travel, travel writing, earn while travelling

Photo by Thomas Leuthard.

Working on the go feels like hard work? I know people who work hard for half the year, and travel for the other half with their earnings. Seasonal travel companies and contract positions tend to give you such freedom, and while it constrains you to only half a year of travel, it rids that half year of pressures that full time travelling comes with. So if you can land a seasonal job, take my saving tips, and put yourself on work, earn, travel, repeat mode.

Read: 10 Life Lessons from 2 Years of Traveling

6) Dabble into travel writing.

indian travel blogger, india travel blog

Inspired to write, in Shimoga.

I’ve saved what might be the most obvious option, for the last. Because travel writers are popping up by the minute and unless you really have something exceptional to offer, it’s a tough game. I currently earn less than 20% of my income through travel writing (most publications pay peanuts), and among all the freelancing work that I do, it pays the most untimely.

Read: Tips to Break Into Freelance Travel Writing

[Update September 2015]: Soon, I’ll be writing about how I made the transition from being a freelancer with multiple streams of work to fund my travels, to earning 80% of my income from my travel blog.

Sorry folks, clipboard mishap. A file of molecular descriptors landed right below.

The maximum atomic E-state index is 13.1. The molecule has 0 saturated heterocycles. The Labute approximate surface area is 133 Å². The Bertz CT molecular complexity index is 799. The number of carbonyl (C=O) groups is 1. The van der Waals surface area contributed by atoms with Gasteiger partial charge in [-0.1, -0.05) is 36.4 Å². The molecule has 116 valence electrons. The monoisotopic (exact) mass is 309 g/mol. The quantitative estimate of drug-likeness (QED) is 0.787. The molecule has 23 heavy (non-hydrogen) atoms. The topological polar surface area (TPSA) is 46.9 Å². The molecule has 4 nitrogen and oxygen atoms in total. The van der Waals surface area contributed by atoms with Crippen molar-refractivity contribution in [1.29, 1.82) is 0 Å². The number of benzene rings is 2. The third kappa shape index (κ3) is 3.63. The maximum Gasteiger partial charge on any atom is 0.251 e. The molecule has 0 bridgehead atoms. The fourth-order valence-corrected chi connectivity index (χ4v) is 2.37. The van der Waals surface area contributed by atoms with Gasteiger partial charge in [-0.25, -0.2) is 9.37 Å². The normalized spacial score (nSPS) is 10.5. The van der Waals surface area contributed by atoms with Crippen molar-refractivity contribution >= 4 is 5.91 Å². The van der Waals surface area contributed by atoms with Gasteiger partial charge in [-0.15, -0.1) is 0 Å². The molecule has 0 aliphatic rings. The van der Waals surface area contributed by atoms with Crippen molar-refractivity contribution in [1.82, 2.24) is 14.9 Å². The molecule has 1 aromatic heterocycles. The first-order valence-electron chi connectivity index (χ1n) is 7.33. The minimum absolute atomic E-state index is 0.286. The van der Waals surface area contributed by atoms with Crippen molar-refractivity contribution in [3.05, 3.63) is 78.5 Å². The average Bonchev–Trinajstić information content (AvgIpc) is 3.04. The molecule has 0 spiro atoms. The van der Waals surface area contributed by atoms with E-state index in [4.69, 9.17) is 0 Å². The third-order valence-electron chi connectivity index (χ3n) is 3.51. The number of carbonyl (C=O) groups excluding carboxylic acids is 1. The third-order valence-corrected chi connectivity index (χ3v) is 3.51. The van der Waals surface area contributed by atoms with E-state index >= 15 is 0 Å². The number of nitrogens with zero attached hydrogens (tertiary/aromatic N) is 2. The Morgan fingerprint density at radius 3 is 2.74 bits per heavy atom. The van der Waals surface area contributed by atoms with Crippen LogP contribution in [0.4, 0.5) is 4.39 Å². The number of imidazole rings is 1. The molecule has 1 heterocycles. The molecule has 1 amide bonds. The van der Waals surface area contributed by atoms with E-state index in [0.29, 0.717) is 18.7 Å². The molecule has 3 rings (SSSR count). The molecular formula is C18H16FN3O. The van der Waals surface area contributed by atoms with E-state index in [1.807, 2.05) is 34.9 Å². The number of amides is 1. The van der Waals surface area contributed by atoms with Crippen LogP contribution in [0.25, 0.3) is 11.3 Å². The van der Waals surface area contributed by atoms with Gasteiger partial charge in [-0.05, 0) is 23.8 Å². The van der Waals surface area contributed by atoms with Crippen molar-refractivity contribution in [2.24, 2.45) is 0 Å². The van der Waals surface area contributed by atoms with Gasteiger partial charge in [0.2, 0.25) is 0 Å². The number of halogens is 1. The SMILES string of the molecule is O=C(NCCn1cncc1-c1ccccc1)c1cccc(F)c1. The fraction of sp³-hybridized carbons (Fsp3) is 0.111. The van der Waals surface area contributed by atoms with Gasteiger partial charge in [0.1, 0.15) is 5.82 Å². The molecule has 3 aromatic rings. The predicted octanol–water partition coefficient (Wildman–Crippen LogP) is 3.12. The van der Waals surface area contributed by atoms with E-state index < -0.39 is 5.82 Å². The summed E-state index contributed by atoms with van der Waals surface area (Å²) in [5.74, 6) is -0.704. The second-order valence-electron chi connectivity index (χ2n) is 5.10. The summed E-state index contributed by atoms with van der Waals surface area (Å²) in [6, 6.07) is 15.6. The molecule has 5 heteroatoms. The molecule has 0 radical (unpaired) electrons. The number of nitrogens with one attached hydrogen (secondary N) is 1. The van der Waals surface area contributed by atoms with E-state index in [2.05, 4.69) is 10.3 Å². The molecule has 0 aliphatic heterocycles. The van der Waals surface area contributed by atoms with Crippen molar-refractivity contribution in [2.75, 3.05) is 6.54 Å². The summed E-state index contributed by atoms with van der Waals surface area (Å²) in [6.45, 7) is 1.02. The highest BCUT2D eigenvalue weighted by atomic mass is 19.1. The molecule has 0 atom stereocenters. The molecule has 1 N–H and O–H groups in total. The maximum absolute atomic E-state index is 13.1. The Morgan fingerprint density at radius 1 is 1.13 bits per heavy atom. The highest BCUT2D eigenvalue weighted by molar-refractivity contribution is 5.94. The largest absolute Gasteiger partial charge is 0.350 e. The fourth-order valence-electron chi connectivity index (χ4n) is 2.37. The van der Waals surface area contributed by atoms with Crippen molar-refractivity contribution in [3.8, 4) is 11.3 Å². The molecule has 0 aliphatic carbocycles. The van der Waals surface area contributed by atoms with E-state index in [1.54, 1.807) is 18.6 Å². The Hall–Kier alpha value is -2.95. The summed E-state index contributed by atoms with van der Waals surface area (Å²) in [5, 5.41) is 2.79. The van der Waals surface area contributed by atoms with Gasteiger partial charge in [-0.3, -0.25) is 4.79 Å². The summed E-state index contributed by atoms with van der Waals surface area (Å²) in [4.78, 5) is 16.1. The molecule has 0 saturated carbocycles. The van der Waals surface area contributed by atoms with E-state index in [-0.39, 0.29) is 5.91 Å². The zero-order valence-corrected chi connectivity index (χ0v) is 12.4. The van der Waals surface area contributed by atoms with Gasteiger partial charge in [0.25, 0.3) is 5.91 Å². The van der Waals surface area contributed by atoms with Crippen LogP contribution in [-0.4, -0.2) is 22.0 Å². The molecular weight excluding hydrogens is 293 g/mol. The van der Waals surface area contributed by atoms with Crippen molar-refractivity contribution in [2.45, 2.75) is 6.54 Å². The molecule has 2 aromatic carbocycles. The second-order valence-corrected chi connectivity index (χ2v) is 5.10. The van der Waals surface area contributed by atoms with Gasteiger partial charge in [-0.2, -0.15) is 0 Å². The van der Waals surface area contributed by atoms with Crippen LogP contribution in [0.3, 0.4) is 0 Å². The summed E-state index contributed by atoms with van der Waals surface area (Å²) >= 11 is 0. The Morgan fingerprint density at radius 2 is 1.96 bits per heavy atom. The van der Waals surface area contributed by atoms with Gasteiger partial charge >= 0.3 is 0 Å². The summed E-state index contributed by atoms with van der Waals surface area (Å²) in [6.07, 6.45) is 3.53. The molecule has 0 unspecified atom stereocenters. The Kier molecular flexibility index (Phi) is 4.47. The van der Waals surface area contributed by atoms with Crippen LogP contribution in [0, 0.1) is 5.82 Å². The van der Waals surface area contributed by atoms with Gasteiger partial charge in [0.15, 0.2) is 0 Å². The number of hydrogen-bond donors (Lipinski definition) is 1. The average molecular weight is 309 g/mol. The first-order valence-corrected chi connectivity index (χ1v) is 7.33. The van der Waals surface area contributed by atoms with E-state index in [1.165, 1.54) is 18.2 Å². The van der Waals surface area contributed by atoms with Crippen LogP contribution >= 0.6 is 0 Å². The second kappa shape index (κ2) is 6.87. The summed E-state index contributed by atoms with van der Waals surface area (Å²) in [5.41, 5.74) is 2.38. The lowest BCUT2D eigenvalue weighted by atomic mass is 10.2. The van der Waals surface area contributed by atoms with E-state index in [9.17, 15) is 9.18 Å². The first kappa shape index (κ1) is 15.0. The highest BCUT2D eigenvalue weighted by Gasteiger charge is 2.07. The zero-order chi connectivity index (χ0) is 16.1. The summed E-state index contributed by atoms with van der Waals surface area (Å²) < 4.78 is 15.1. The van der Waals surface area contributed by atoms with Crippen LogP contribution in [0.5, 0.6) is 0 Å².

Your turn, how do you earn money while you travel?

Join The Shooting Star on FacebookTwitter and Instagram for travel stories from around the world.

Check out Thomas Leuthard’s Flickr stream; his photography is awesome!

53 Comments

  1. Congratulations for the award!! Well deserved. 🙂 And some great tips there. I couldn’t agree more with the tip no.1. Been trying to crack that kind of a jackpot for a while now. 🙂

    Like

  2. arpitha says

    Congratulations!!!! you so deserved the award!!!! and i love theses tips! This is such a helpful post. 🙂

    Like

  3. Congrats on the award Shivya! This was a informative post and I like your idea of opening this forum to readers for their ques…

    Like

  4. Massive congrats on the award!

    Very useful post, too. I love what you say about taking stock of your talents and skills. I think this is important to do anyway, even if you’re not thinking of taking those skills on the road. It can’t hurt to remind yourself what you’re good at, right?

    http://www.secondhandhedgehog.com

    Like

    • Thank you Katie! And I agree, it certainly helps to take stock and find your bearings, no matter what you’re doing or want to do.

      Like

  5. Many congratulations… i have been following your writings for quite some time & i must say it actually inspired me to leave comforts of home & wander along with my wife. And i can not more agree with you to keep the job in order to travel easily without worrying for the money to spend… keep the magic going!